On the 16th November 2016, we were instructed by a firm of solicitors to represent a landlord in what should have been a very simple case where a tenant had made an application to suspend a warrant of possession. The warrant was due to be executed on the 17th November 2016 and the warrant of possession arose from an expired Section 21 notice.

The landlords were private landlords and they had instructed a letting agent to manage this property and deal with the usual issues regarding collection of rent and notices seeking possession. This is a case where the tenancy started in December 2015 after the changes from the Deregulation Act came into force. Many of you should know by now (and if you don’t then you need to know) that for any tenancy starting after the 1st October 2015, landlords and letting agents must provide tenants with an energy performance certificate, gas safety certificate and the government publication, “How to rent: The checklist for renting in England”.

In this case, the letting agents had provided the gas safety certificate and the energy performance certificate but had not provided the how to rent checklist. This of course would play a pertinent part in the case later.

The tenancy was entered into on the 7th December 2015 and on the 8th April 2016, the letting agents served (correctly) a Section 21 notice giving the tenants two months to leave the property. The tenants acknowledged the Section 21 notice by telephone seven days before it was due to expire and told the lettings agent that they were looking for another property. However, the tenants did not leave the property at the expiry date and the letting agents instructed solicitors to commence possession proceedings under the accelerated procedure. Now we cannot say for sure what the solicitors advised the letting agents regarding compliance with the new regulations but a claim form was prepared and issued at the County Court at Burnley under the accelerated procedure.

The claim form was posted to the Defendants on the 31st August 2016 and it was deemed served on the 2nd September 2016. The tenants did not respond to the claim form and on the 16th September 2016, the solicitors requested the court to make a possession order which it did so on the 26th September 2016.

The tenants still did not leave the property and on the 14th October 2016, the solicitors requested a warrant of possession. The warrant was issued on the 19th October 2016 and an appointment was made for bailiffs to attend the property on the 17th November 2016.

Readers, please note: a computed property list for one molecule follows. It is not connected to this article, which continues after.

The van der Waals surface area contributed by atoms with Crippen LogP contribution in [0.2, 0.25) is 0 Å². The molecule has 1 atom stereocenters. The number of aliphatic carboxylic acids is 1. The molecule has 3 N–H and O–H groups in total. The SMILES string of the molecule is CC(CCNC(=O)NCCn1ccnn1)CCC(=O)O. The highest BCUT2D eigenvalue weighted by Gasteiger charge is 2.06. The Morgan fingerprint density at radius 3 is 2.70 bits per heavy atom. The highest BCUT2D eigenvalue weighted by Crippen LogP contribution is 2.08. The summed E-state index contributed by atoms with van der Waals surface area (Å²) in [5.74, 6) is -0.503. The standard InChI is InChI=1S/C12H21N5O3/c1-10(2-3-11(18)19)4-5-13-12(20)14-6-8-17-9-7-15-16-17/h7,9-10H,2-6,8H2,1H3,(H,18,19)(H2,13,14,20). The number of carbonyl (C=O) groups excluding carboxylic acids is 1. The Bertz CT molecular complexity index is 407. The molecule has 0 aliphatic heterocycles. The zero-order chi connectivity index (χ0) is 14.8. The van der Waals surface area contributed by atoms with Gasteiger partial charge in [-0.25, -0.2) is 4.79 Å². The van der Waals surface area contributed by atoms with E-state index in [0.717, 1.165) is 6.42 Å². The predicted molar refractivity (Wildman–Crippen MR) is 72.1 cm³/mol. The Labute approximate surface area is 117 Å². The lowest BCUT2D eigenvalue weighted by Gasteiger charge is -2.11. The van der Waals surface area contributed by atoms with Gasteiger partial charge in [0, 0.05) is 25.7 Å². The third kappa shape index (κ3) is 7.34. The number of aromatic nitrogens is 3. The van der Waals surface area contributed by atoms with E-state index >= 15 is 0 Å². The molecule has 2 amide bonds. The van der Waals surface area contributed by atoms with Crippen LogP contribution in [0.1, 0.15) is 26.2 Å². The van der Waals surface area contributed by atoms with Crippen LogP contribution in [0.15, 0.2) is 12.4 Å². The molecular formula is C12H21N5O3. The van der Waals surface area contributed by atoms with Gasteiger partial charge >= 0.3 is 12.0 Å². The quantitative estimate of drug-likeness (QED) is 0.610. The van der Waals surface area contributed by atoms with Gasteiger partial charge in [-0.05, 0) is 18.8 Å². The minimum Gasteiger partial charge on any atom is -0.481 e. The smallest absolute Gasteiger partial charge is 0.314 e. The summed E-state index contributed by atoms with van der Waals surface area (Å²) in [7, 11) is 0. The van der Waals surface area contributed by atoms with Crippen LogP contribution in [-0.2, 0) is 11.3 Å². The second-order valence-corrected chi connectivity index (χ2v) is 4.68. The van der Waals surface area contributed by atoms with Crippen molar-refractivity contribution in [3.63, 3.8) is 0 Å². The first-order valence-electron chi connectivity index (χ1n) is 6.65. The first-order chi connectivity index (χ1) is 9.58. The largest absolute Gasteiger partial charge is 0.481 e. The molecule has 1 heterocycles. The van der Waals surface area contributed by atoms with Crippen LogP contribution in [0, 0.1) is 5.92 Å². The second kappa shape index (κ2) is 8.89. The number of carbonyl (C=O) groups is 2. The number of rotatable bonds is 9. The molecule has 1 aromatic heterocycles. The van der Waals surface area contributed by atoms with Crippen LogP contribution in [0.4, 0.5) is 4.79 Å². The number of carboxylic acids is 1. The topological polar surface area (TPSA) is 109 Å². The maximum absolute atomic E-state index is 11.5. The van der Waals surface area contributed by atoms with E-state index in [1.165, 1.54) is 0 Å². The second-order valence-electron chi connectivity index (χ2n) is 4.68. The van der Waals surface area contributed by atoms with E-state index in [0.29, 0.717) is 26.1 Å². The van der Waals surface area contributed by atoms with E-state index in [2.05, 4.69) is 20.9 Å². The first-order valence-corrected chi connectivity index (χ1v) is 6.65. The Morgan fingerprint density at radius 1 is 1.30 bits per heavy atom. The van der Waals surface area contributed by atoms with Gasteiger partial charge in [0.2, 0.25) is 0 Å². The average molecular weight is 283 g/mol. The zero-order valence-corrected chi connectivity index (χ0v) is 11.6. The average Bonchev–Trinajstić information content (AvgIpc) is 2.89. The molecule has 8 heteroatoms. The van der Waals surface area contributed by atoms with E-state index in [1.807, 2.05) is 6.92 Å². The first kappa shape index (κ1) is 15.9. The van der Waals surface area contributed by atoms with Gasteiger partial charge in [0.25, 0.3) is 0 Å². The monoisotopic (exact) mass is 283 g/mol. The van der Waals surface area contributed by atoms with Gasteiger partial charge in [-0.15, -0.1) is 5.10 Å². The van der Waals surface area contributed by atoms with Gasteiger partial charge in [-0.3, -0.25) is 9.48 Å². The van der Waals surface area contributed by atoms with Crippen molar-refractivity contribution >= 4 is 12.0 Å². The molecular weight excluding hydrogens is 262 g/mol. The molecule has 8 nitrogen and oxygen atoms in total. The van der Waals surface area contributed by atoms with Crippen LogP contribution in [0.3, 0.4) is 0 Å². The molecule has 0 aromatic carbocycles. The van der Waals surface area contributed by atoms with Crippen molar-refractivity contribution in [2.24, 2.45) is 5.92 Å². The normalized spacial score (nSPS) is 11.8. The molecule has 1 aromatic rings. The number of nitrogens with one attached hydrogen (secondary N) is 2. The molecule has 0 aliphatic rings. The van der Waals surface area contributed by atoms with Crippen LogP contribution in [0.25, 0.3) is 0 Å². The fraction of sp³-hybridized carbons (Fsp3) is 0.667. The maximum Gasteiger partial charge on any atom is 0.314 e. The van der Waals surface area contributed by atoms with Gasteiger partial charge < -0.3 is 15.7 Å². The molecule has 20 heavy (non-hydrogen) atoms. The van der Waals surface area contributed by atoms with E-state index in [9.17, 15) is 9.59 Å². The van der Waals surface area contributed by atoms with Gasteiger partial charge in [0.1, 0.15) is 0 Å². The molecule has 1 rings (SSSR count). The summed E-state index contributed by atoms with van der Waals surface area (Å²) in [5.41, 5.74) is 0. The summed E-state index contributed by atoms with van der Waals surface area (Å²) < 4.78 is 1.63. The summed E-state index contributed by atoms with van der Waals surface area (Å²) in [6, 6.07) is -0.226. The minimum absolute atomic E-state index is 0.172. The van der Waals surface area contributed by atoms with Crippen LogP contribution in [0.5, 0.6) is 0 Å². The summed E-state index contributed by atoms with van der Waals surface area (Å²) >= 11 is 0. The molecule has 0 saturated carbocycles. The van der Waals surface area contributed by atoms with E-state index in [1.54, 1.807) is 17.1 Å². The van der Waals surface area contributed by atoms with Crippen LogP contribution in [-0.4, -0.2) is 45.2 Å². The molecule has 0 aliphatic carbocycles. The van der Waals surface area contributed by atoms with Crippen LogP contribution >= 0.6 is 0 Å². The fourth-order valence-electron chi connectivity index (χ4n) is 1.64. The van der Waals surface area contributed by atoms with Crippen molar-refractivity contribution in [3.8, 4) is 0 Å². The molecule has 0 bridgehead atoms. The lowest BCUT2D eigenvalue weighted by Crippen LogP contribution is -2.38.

The tenants sought advice from a family friend and on the 10th November 2016, the tenants made an application to suspend the warrant of possession on the basis that firstly, the how to rent checklist had not been provided at the start of the tenancy, and secondly, that the right to rent checks had not been completed either.

We were instructed by the solicitors on the 15th November 2016 to attend the hearing and at that hearing, our Philip Nam met with the letting agent and discussed the claim with them and also discussed whether they had complied with the new rules for tenancies starting after the 1st October 2015. We were shocked to hear that the letting agent had instructed me that the changes did not come into force until the 1st February 2016! This of course is partly correct in that the right to rent checks in England (apart from West Midlands) came into force on this day. However, the other requirements regarding service of the how to rent ‘booklet’ came into force for any tenancy starting after the 1st October 2015. As a result, we advised the letting agent that it was likely that the court would be ordering that the Section 21 notice was invalid and that the possession order should be dismissed.

Luckily (in a stay of execution), at the hearing the Judge confirmed that he wasn’t sure of this new law and therefore he adjourned the matter for 14 days to allow the parties to prepare submissions on the effects on the Deregulation Act. Obviously, if the Judge was fully aware of this new law, then he would of immediately awarded the application, dismissed the claim for possession and made an order that the Section 21 notice was invalid.

It is therefore very important for all landlords and letting agents to ensure they are fully compliant with the new regulations for tenancies starting after the 1st October 2015 and to instruct someone who attends court on a regular basis on landlord and tenant matters to ensure that you are fully protected in terms of all the relevant legislation arising from this issue and others.

Therefore, if you require any assistance as a Landlord or Letting agent, please telephone us on 0151 230 8931 or visit www.whitecollarlegalandadmin.com